People in their 60s are bucking the downsizing trend in retirement for all sorts of reasons—from finding a home that better suits them to buying one with room for a live-in parent or visiting family members.
“People who choose to upsize in retirement often do so when relocating to a more climate-friendly area,” says Cara Ameer, an agent in Jacksonville, FL. “Many times, they want to find their ‘dream home’ and feel it is time to make that happen. They don’t want to sacrifice on location, finishes, and, most importantly, a view.”
When Ruth Brod retired from her job as a probation officer in 2004, she and her retired husband, Al, decided to sell their 1,600-square-foot New York house and move into a 2,800-square-foot house in Delray Beach, FL.
“The home prices had risen dramatically in the area where I lived, so I was able to afford to buy a nicer home,” Ruth explains. “I could’ve bought something just fine for half the price. But when you’ve worked hard all these years, it’s nice to be comfortable.”
Having ample room to accommodate visiting friends and family was only part of the reason the couple decided to upsize in retirement.
“I really enjoy my home,” Ruth says. “It’s not just a house; I bought a lifestyle.”
Trading Up: Apartment-Style
For some, upsizing in retirement can mean trading up to live the luxe life they’ve envied.
“They want spacious master bedrooms, his and her master bathrooms, an office/library and a chef’s kitchen,” says Manhattan-based broker Susan Landau Abrams. “Several of our clients have dedicated an entire bedroom to create the ultimate luxury in Manhattan: a huge walk-in closet.”
Next Avenue recently wrote about the trend of some empty nesters in their 60s moving from the suburbs into the city. Real estate broker Michael J. Franco of Compass says he’s noticed that as an upsizing trend, too.
“I’ve seen a lot of baby boomers coming back into the city and spending more money on residences than they made selling their houses in the suburbs,” he says.
In certain instances, they leave modest houses in the suburbs to lavish apartments to pursue a more active lifestyle. In others, they move from smaller apartments to bigger ones to accommodate grandchildren or other guests. “They want room for kids and grandkids in hopes of them visiting more,” says Franco.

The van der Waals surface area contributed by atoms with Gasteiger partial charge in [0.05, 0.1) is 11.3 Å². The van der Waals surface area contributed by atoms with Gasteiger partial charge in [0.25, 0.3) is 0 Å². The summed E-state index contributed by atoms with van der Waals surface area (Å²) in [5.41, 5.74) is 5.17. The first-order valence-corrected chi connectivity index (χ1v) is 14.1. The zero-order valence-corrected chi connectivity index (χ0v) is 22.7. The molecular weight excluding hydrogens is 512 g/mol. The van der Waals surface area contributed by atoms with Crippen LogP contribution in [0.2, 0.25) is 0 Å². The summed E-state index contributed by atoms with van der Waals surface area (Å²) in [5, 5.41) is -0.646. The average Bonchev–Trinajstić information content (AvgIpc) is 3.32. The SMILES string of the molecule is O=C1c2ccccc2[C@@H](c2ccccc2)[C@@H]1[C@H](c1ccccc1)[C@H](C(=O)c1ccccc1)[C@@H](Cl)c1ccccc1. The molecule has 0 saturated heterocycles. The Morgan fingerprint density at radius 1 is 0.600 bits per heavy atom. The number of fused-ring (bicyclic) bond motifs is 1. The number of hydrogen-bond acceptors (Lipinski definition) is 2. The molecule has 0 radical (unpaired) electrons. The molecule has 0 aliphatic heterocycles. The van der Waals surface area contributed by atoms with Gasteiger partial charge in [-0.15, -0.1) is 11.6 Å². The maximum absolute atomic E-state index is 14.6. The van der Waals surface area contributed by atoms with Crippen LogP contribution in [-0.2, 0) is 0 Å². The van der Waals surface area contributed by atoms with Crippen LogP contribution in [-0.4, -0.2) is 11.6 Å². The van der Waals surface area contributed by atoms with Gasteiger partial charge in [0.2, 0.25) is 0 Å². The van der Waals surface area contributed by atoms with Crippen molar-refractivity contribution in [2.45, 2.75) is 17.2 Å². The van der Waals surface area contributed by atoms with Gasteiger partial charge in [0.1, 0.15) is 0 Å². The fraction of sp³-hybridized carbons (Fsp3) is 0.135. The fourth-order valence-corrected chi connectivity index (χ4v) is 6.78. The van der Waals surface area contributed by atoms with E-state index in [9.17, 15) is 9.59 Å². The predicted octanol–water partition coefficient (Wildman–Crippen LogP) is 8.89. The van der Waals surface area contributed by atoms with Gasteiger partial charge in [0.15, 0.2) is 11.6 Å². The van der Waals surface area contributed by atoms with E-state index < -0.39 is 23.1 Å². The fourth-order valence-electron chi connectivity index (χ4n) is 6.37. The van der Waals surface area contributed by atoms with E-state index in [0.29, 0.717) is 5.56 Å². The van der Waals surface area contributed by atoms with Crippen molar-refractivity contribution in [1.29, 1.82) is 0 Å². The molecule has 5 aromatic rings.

Upsizing in Retirement: Not the Norm
Still, upsizing isn’t the norm among people relocating in retirement.
An April 2019 survey of adultsage 50 and 60 conducted by Del Webb, a leading builder of active adult communities, found that of those planning to move in the future, 43% prefer their next home be the same size as their current one and 22% want it to be bigger. Nearly a third of the Gen Xers surveyed desiring more space (29%) said they’d design their next home to accommodate their parents.
Chuck & Patty Leer
And sometimes, the upsizing happens by moving from one home in a retirement community to a bigger one there.
That’s what Ken and Sharon Thomas did. They live in Del Webb’s Sun City Peachtree active 55-plus community in Griffin, Ga., and recently moved from a 2,690-square-foot home into one boasting nearly 4,000-square-feet. The couple moved to Sun City Peachtree in 2013 after Ken retired from Lockheed-Martin. They opted to buy the larger home in 2018 to accommodate Sharon’s mom, who’d lost her husband and is not as ambulatory as she once was.
Says Ken Thomas: “A lot of my generation is bringing their parents in, as opposed to putting them in retirement homes or assisted living where the parents would be moved into a foreign environment. We’re very blessed to be in a position to do that.”
Similarly, the Thomas’ neighbors, Patty and Chuck Leer, have decided to spread out a bit. Though their new home is only 300-square-feet larger, it offers more usable space that will afford Chuck the workshop he wants and additional room for Patty’s interests, which include quilting, painting and card-making.
“Our living room is about double the size it was,” says Patty. “We have one dining area instead of two, and our current sunroom will be traded for a much bigger screened porch. So, our reason to upsize was to put the space where we would best use it.”
What to Consider When Upsizing
Buyers should “definitely incorporate it” into their retirement plans, says John Bergquist, senior founding partner at Common Sense Financial in South Jordan, Utah.
“Maybe you choose not to take the extra vacation trip or plan to do more staycations, so you can use the funds to buy that larger home. Maybe you decide to drive more economical cars to have the extra funds. It’s just a matter of deciding what’s most important to you.”
And a piece of cautionary advice from Ameer: a larger home can mean super-sized utility bills.
“A bigger home costs more to maintain no matter where you live,” she says. And if the home has a swimming pool or a dock for a boat, she notes, “that only further adds to maintenance and upkeep.”
Upsizing, if you can afford it, offers plenty of upsides. But before a buyer sets their heart on a sprawling abode, be sure they consider the costs that come with it.